Pulp and Paper
Metals have myriad effects on the pulp and paper process, both in machinery maintenance and in purity and quality of product.
Metals like iron, manganese and copper can have effects on the bleaching process which can darken the paper, reducing quality and directly affecting the value of the final product.
Metals can enter the process from the source water, which may not be consistently pure enough for your process, a fact we can confirm with continuous input water monitoring. Metals can also increase throughout process due to some additives required for other processes. For example, alum has been known to contain iron in some cases, leading to deleterious effects. In addition to in water sources and required process additions, metals can get into the process from the wood itself, which can contain iron, manganese, copper, aluminum, calcium, and magnesium. Zinc, cobalt and barium have also been found in wood on occasion, depending on the source of the lumber.
Having the data you need to respond to changes in your water quickly is vital for pure, white paper that generates the most revenue. Our sensors can help you achieve these goals.
Most common metals found in the Pulp and Paper Industry
Different Applications for the Sensor
Knowing the concentration and ratios of metals in process fluids in real time is vitally important for process optimization and the production of pure white paper. The removal of metals in and in between processes can increase process efficiency and
Metals that escape through process can result in environmental fines and can risk site closures. Pulp and paper processes cause quick variation in waters, meaning that realtime monitoring is the only real solution to this issue. By catching these metals before they cause problems, facilities can save money through fines, overdosing of chemicals, and through man hours tied up in testing.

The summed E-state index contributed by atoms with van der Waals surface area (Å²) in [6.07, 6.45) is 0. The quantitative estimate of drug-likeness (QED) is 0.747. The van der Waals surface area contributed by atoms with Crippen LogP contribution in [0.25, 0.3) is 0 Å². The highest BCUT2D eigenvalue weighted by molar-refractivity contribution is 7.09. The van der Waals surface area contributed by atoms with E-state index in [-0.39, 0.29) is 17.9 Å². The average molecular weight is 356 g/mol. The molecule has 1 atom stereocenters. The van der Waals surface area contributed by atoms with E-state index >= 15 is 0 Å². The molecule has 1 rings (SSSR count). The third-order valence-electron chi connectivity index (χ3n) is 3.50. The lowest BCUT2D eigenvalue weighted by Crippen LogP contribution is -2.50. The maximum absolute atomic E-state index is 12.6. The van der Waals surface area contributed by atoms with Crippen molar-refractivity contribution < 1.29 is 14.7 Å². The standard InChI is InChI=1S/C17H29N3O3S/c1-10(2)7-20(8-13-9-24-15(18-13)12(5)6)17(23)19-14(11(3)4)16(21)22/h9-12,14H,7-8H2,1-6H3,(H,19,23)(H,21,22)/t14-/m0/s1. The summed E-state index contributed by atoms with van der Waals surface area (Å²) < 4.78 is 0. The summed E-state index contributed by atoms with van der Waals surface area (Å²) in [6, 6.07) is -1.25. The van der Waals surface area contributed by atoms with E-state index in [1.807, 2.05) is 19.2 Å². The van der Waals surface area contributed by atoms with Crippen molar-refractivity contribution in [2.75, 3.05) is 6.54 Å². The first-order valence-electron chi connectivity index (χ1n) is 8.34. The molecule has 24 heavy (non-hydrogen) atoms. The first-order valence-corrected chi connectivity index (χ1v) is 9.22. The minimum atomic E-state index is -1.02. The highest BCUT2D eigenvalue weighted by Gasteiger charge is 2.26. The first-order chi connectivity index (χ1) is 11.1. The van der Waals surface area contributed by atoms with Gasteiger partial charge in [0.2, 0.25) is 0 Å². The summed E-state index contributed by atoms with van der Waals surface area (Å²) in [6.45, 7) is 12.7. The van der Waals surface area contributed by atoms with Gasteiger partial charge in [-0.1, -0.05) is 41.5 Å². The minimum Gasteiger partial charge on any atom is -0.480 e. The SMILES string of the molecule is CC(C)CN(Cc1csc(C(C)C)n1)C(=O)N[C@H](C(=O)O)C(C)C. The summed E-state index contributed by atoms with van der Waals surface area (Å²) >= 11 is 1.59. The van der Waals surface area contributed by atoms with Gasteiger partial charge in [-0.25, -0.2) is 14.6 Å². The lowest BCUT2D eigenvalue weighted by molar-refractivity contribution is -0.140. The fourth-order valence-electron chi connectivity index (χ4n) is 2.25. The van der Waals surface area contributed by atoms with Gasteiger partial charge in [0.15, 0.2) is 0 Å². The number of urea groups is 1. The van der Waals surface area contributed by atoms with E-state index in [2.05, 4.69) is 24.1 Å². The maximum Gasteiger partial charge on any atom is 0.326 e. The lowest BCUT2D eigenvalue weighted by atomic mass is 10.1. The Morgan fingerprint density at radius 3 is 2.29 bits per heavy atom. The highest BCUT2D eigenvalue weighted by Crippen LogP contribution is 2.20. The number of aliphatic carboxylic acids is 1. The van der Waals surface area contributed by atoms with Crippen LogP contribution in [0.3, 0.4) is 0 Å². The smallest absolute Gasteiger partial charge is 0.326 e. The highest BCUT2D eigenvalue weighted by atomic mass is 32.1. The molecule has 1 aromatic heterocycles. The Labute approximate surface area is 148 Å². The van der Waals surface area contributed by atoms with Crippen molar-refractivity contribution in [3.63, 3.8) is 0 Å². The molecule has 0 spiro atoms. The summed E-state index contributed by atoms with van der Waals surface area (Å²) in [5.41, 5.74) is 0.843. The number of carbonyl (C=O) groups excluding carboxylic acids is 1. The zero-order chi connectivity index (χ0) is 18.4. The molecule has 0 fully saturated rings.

The metals running through your vital machinery have massive effects on the life of your machinery. Maintaining essential systems like boilers requires proper pre-processing. Knowing what is in the water before it reaches your systems and knowing the efficacy with which you are cleaning that water are essential tasks.
How the AquaValid Works
Aquavalid takes a small slip stream from the water flow, converts it to a plasma and records the spectral information from the plasma at about 5000C. At these temperatures most metal contaminants in the water start to glow. The raw data is reported to a cloud computing environment that analyzes the spectral information to determine the contaminants and quantity of each contaminant. The larger the quantity of a metal in the source water, the brighter that metal is in the generated light. This information can be reported to the SCADA systems controlling chemical injection to optimize the treatment. It is also stored and available as a report of graph of each contaminant, or groups of contaminants for regulatory reporting, historic analysis for planning purposed or other needs. Where multiple clients share a watershed the client may elect to share the information with clients downstream to provide advanced warning of changes in the source water.